On Top of Old Smokey

One family finds some outdoor adventure and a whole lot of southern charm on a summer escape through North Carolina

By Charlotte Spratt

Photograph courtesy of ExploreAsheville.com

When it comes to the beach or the mountains, we would always choose the mountains, especially in the middle of a Texas summer. So as temperatures rose to 105 in Austin, my husband, two kids, and I soaked up the cool breeze with all windows down as we climbed the winding road leading to The Swag, a 14-room mountaintop inn just outside Waynesville, North Carolina, at the southern edge of the Great Smoky Mountains, the first stop on our one-week tour around the state. We stepped out on the front porch of the picturesque main log cabin, which sits at 5,000 feet, to sweeping views of the mountain range. The warm staff greeted us with personalized walking sticks and the first, and only, hard decision of our four-night stay: what to select for the nightly four-course dinner.

But first, the hiking. At The Swag, getting into Great Smoky Mountains National Park for a hike is as simple as walking out the front door, as guests are able to easily access as many as 15 different routes just outside their cabin. There are no shuttles or crowded parking lots to navigate. On many of our hikes, the only sounds heard were the birds, as we would be the only people on the trail. Adventuring is made even easier with packed gourmet box lunches and iced-down water bottles waiting our arrival back in the main cabin each morning.

At The Swag guests can directly access Great Smoky Mountains National Park hiking trails. Photograph by Chip Henderson.

Time slows down at The Swag, where screen time was the last thing on our mind. Days were spent hiking, reading in the library, fishing, playing yard games, or just exploring the inn’s 250 acres. Dinner is the main event, and guests gather on the porch for hors d’oeuvres. Even though The Swag is remote, practically every delicious bite we had was made from scratch and sourced from its lush garden. Every night, each course brought a new delight to our senses — cooked-to-perfection halibut with mushroom dashi and quinoa, squash soup with pumpkin seed brittle and snap pea risotto. We couldn’t resist a nightly order of the “cookies and cream,” a warm chocolate chip cookie baked in a mini Dutch oven and topped with homemade ice cream.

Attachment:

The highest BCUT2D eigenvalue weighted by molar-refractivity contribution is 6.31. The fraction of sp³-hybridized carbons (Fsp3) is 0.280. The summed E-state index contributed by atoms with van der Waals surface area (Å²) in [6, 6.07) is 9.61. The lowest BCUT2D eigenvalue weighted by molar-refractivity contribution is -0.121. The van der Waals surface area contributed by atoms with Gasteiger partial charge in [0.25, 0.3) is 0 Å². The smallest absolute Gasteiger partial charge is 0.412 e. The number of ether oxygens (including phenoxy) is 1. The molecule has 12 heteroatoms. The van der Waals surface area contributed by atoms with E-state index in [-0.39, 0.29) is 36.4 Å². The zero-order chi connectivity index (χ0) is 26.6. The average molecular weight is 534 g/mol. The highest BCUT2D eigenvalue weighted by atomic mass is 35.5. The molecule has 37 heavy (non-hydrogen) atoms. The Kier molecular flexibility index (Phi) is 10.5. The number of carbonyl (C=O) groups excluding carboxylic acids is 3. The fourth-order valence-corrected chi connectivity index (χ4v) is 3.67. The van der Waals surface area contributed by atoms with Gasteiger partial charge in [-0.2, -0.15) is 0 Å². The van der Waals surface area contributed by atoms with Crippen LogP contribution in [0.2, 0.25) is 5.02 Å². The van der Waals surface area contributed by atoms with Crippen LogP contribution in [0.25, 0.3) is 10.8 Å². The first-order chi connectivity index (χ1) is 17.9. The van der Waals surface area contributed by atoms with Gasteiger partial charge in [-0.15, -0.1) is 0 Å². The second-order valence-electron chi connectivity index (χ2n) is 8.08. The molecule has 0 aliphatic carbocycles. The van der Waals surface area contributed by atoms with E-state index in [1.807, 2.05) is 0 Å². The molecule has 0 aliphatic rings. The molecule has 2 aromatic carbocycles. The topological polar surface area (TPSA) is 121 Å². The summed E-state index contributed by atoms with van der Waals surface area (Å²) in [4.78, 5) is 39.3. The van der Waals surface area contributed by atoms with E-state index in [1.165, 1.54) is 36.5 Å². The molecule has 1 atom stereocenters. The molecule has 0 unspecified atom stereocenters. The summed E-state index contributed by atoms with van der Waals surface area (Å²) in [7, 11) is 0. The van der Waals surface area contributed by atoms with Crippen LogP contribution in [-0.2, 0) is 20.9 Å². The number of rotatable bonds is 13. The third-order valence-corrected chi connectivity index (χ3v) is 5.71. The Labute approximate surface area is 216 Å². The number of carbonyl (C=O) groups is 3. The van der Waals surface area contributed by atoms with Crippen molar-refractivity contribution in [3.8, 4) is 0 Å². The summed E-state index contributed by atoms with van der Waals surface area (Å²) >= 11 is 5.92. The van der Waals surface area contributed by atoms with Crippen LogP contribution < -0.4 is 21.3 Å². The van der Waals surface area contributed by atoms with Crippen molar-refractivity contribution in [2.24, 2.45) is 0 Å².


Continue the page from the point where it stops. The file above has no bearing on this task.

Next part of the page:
David and Annie Colquitt, a charming young couple out of Knoxville, Tennessee, who honeymooned at the resort in 2011, purchased The Swag in April 2018, when longtime owners Dan and Deener Matthews, who opened it to the public in 1982, decided to sell their beloved property. The Colquitts spend most weekends during the summer joining guests for meals and honoring the traditions of The Swag with engaging storytelling and ringing the dinner bell to signal that it’s time to gather at the community tables in the dining room. Escapes to The Swag have become a tradition for generations of families in the area. Binders filled with Polaroid photos of guests dating to the 1980s line a wall of the dining room.

The scenic Blue Ridge Parkway Appalachians Smoky Mountains. Photograph courtesy of Exploreasheville.com.

Our last day at The Swag was capped off with the most memorable event, a chef-prepared hilltop picnic offering the best views of the mountains. With elevated takes on classic picnic foods — coleslaw, salads, sausage, and fried chicken — looking out at the view and the joy of the guests of all ages, it was easy to see how a visit to The Swag is an experience you want to relive each year.